Many TPS Beneficiaries Now Eligible for Green Cards

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Many people who have TPS (Temporary Protected Status) will now be eligible for adjustment to permanent residency even if they entered the U.S. illegally, thanks to a new decision by the Ninth Circuit Court of Appeals in California. In Ramirez et al. v. Brown, the court held that, under the Immigration and Nationality Act, a TPS beneficiary is considered to be in lawful status as a nonimmigrant and has satisfied the requirements for becoming a lawful permanent resident, even though he or she may have illegally entered the U.S. You still need a basis for your adjustment to permanent residency, such as a marriage or other family petition or PERM labor certification and I-140. The Ninth Circuit decision covers only people residing in certain states. In addition to the Ninth Circuit, the Sixth Circuit has also made the same ruling. Thus, this will benefit residents of the states of Alaska, Arizona, California, Hawaii, Idaho, Kentucky, Michigan, Montana, Nevada, Ohio, Oregon, Tennessee and Washington. The Second and Third Circuits have not yet made any decision on this issue.

TPS is intended for immigrants who are temporarily unable to return to their home country because of armed conflict, an environmental disaster or other extraordinary condition. TPS currently covers certain individuals from El Salvador, Guinea, Haiti, Honduras, Liberia, Nepal, Nicaragua, Sierra Leone, Somalia, Sudan, South Sudan, Syria and Yemen. To be eligible for TPS, you must be a national of the designated country, or a stateless person whose last habitual residence was that country, have been living in the U.S. since a certain date, made a timely application, or meet the requirements for late filing, and not have been convicted of a felony or two or more misdemeanors, and other grounds.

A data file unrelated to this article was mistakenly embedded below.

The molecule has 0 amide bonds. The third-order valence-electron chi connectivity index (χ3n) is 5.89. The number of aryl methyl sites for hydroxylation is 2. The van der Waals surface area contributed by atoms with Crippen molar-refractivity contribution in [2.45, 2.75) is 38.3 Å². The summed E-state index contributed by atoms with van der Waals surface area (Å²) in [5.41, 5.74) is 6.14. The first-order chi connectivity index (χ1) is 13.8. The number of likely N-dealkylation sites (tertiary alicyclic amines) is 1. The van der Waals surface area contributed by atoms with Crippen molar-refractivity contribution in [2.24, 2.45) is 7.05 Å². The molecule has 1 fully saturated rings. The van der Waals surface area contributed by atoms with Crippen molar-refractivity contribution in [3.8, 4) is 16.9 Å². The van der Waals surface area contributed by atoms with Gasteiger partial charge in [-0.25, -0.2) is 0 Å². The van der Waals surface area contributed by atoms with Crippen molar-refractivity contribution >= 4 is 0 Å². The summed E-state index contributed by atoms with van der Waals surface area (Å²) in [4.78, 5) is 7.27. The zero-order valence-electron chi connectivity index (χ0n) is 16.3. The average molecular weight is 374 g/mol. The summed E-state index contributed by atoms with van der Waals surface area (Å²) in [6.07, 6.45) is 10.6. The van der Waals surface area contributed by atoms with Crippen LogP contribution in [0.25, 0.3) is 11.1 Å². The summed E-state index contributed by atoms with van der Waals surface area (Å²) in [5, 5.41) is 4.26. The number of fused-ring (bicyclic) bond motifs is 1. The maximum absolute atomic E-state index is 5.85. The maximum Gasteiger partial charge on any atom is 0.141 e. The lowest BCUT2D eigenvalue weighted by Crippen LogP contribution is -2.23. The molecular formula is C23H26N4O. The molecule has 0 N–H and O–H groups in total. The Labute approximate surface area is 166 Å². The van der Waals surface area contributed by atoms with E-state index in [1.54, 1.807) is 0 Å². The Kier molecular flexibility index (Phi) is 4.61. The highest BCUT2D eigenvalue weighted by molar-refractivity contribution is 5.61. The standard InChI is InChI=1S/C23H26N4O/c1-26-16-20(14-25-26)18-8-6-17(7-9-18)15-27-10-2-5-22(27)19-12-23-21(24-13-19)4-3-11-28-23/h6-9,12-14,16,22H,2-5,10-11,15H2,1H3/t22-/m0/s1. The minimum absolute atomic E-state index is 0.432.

The Trump administration has announced that it is ending TPS for Haiti as of January 22, 2018. TPS for Honduras is also set to expire on January 5, 2018 as well as TPS for El Salvador on March 9, 2018. TPS for Syria is to expire March 31, 2018. TPS for Yemen is set to expire September 3, 2018. The Trump administration has not confirmed whether or not TPS for any other countries will be extended or terminated as well.

To be on the safe side, TPS beneficiaries should apply for adjustment to permanent residency, if they have a basis for eligibility, such as a relative petition or employment petition, prior to the expiration of their TPS so they will be in legal status on the date they apply.

US State Dept Plans to Gather Social Media Info & Email Addresses from Certain Visa Applicants of All Countries

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On May 4, 2017, the U.S. State Department proposed that the government now be able to request all social media information, email addresses and phone numbers of visa applicants from any and all countries, whom they choose to subject to additional scrutiny. Claiming an “emergency”, the US State Department provided less than two weeks for public comment, up to May 18, 2017. See 82 Fed.Reg. 84 (May 4, 2017).

In addition to requesting all social media information, email and phone numbers for the past five years, the US State Dept would also request information on all siblings, children, spouses, former spouses, and civil or domestic partners, and 15 years employment and residence history. The government would also request 15 years of the applicant’s travel history, including the source of funding for each trip, among other information.